Rousseff Cuts Income Tax and Raises Handouts Before Brazil Vote

Brazil’s President Dilma Rousseff will cut income taxes and raise cash handouts to the poor as her popularity slides ahead of elections in October.

“We will continue making whatever changes are necessary to improve the lives of Brazilians, especially the poor and the middle class,” she said in a televised address yesterday.

Rousseff said she signed a decree to alter the income tax table to raise take-home pay and boosted by 10 percent the value of cash transfers in the Bolsa Familia social welfare program to help keep its 36 million beneficiaries above the poverty line. The Finance Ministry’s press office declined to comment when asked for details on the measures.

Rousseff’s support among voters is falling six months before elections as growth slows and above-target inflation accelerates. Her narrowing lead in polls against potential opposition candidates prompted 20 lawmakers from her coalition to urge former President Luiz Inacio Lula da Silva to replace her as candidate for the ruling Workers’ Party.

“We never expected her to stand idly by,” said Joao Augusto Castro de Neves, senior Latin America analyst with political risk consulting firm Eurasia Group, said by phone. “The fact that she’s in the government and steering the political machinery gives her room to react. That’s what we’re starting to see.”

Rousseff’s Support

Rousseff’s support fell to 37 percent from 44 percent in February in an April 20-25 survey that pitted her against Aecio Neves and Eduardo Campos. Support for the senator and former governor increased 4.6 percentage points to 22 percent and 1.9 percentage points to 12 percent respectively, according to the MDA poll commissioned by the National Transport Confederation. The survey has a 2.2 percentage point margin of error.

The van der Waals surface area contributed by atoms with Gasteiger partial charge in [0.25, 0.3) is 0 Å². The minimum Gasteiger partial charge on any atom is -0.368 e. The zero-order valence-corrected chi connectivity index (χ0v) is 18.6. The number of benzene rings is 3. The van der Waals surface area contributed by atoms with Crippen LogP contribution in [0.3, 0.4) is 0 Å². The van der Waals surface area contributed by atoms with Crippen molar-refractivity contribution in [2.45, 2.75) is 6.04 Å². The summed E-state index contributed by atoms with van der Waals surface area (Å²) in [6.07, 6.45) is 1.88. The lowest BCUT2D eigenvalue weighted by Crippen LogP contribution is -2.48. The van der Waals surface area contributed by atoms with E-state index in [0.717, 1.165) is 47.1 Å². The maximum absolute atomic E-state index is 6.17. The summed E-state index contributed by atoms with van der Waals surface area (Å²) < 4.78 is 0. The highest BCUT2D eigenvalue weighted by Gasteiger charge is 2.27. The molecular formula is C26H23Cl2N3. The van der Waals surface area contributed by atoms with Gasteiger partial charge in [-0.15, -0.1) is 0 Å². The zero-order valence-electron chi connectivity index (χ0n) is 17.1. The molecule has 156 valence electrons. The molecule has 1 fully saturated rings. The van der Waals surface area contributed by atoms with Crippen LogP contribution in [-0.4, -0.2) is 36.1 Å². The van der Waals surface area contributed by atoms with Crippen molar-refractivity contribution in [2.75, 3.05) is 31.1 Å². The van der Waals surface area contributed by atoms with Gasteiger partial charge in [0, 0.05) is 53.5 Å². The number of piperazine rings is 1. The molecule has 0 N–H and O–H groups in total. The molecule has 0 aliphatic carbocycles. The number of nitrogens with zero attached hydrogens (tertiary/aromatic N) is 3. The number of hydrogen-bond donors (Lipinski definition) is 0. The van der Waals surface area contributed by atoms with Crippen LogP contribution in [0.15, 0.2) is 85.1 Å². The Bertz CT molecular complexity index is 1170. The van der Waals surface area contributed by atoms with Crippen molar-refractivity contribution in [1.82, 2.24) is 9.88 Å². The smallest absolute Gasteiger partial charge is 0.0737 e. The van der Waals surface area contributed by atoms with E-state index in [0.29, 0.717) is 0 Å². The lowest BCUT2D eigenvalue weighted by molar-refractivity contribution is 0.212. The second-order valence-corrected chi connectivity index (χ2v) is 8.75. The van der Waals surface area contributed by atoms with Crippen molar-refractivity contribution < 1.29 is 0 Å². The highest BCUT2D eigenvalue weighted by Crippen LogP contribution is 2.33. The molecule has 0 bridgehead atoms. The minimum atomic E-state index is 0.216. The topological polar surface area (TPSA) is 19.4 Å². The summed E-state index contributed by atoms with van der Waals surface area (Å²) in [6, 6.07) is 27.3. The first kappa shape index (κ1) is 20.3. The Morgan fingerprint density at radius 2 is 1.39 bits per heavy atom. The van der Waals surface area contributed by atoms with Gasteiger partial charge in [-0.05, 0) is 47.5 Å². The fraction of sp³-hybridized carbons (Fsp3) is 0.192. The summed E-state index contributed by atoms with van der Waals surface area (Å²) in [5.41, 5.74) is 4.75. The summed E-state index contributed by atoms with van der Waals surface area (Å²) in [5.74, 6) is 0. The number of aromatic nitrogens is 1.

Lula in an interview with bloggers published last month said Brazil could be in a better economic situation and urged Rousseff to present clear plans to speed growth. Gross domestic product expanded 2 percent annually during her first three years in office, the slowest average pace for a Brazilian president since Fernando Collor, who resigned in 1992 amid corruption allegations.

“In recent years, Brazil has proven it is possible and necessary to maintain stability while ensuring wages and employment,” Rousseff said in the speech commemorating Labor Day, which is celebrated today in Brazil.

Fiscal Targets

Altering the income tax table may make it harder for Rousseff to meet fiscal goals, according to Andre Perfeito, chief economist at Gradual Investimentos.

Brazil posted a primary surplus of 1.75 percent of GDP in the year through March, shy of this year’s target of 1.9 percent, the central bank said yesterday in a report. The surplus excludes payments on interest.

“Cutting taxes is good for the economy, but we have to see how it will change government revenue,” Perfeito said by phone from Sao Paulo. “Cutting income taxes to the middle class, especially the poorest one, is a good thing, not bad. But I’m worried about the fiscal situation above all.”

A near-record low unemployment rate of 5 percent, expanded social welfare programs and increased spending on public housing have helped Rousseff keep the lead in the presidential race. Her policies also have stoked inflation that has a 40 percent chance of breaching the 6.5 percent upper limit of policy makers’ target range, according to the central bank.

Consumer Prices

Consumer prices rose at an annual average rate of 6.08 percent from 2011 to 2013, outpacing the 5.37 percent of the preceding three years and the 4.5 percent mid-point of policy makers’ target. The central bank has responded by raising the benchmark interest rate in nine straight meetings to 11 percent.

Brazil’s government will contain inflation that has accelerated in large part because of temporary factors, Rousseff said.

“Inflation will remain rigorously under control,” she said. “In some periods of the year, I know there have been localized price increases, especially food. While these increases are nuisances to families, they are temporary and in most cases caused by climatic factors.”

To contact the reporter on this story: David Biller in Rio de Janeiro at dbiller1@bloomberg.net

To contact the editors responsible for this story: Andre Soliani at asoliani@bloomberg.net Randall Woods, Robert Jameson

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